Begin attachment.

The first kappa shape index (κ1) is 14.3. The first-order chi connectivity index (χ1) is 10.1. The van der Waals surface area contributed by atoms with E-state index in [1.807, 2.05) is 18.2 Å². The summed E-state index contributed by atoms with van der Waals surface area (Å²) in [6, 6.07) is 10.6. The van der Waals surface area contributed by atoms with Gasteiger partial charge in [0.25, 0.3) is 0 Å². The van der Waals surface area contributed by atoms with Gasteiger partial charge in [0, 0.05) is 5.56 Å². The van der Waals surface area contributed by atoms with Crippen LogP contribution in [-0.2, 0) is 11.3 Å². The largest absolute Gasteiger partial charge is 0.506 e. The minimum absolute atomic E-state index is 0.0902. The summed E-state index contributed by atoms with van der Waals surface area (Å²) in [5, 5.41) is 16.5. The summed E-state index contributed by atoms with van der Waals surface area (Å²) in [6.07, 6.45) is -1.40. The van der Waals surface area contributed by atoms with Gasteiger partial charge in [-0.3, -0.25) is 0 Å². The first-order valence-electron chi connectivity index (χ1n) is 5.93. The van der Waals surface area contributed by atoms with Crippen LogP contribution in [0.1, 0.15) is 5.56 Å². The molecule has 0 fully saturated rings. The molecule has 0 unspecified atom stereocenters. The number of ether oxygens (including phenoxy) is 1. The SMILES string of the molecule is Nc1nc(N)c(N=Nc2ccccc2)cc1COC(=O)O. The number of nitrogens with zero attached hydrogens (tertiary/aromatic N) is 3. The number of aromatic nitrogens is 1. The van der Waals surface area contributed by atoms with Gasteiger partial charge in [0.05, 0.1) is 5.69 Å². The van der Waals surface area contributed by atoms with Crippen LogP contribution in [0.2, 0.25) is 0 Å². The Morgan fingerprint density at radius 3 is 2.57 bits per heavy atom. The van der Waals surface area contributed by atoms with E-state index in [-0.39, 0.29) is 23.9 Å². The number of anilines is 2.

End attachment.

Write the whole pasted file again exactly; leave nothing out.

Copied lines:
The first kappa shape index (κ1) is 14.3. The first-order chi connectivity index (χ1) is 10.1. The van der Waals surface area contributed by atoms with E-state index in [1.807, 2.05) is 18.2 Å². The summed E-state index contributed by atoms with van der Waals surface area (Å²) in [6, 6.07) is 10.6. The van der Waals surface area contributed by atoms with Gasteiger partial charge in [0.25, 0.3) is 0 Å². The van der Waals surface area contributed by atoms with Gasteiger partial charge in [0, 0.05) is 5.56 Å². The van der Waals surface area contributed by atoms with Crippen LogP contribution in [-0.2, 0) is 11.3 Å². The largest absolute Gasteiger partial charge is 0.506 e. The minimum absolute atomic E-state index is 0.0902. The summed E-state index contributed by atoms with van der Waals surface area (Å²) in [5, 5.41) is 16.5. The summed E-state index contributed by atoms with van der Waals surface area (Å²) in [6.07, 6.45) is -1.40. The van der Waals surface area contributed by atoms with Gasteiger partial charge in [-0.3, -0.25) is 0 Å². The first-order valence-electron chi connectivity index (χ1n) is 5.93. The van der Waals surface area contributed by atoms with Crippen LogP contribution in [0.1, 0.15) is 5.56 Å². The molecule has 0 fully saturated rings. The molecule has 0 unspecified atom stereocenters. The number of ether oxygens (including phenoxy) is 1. The SMILES string of the molecule is Nc1nc(N)c(N=Nc2ccccc2)cc1COC(=O)O. The number of nitrogens with zero attached hydrogens (tertiary/aromatic N) is 3. The number of aromatic nitrogens is 1. The van der Waals surface area contributed by atoms with Gasteiger partial charge in [0.05, 0.1) is 5.69 Å². The van der Waals surface area contributed by atoms with Crippen LogP contribution in [0.2, 0.25) is 0 Å². The Morgan fingerprint density at radius 3 is 2.57 bits per heavy atom. The van der Waals surface area contributed by atoms with E-state index in [-0.39, 0.29) is 23.9 Å². The number of anilines is 2.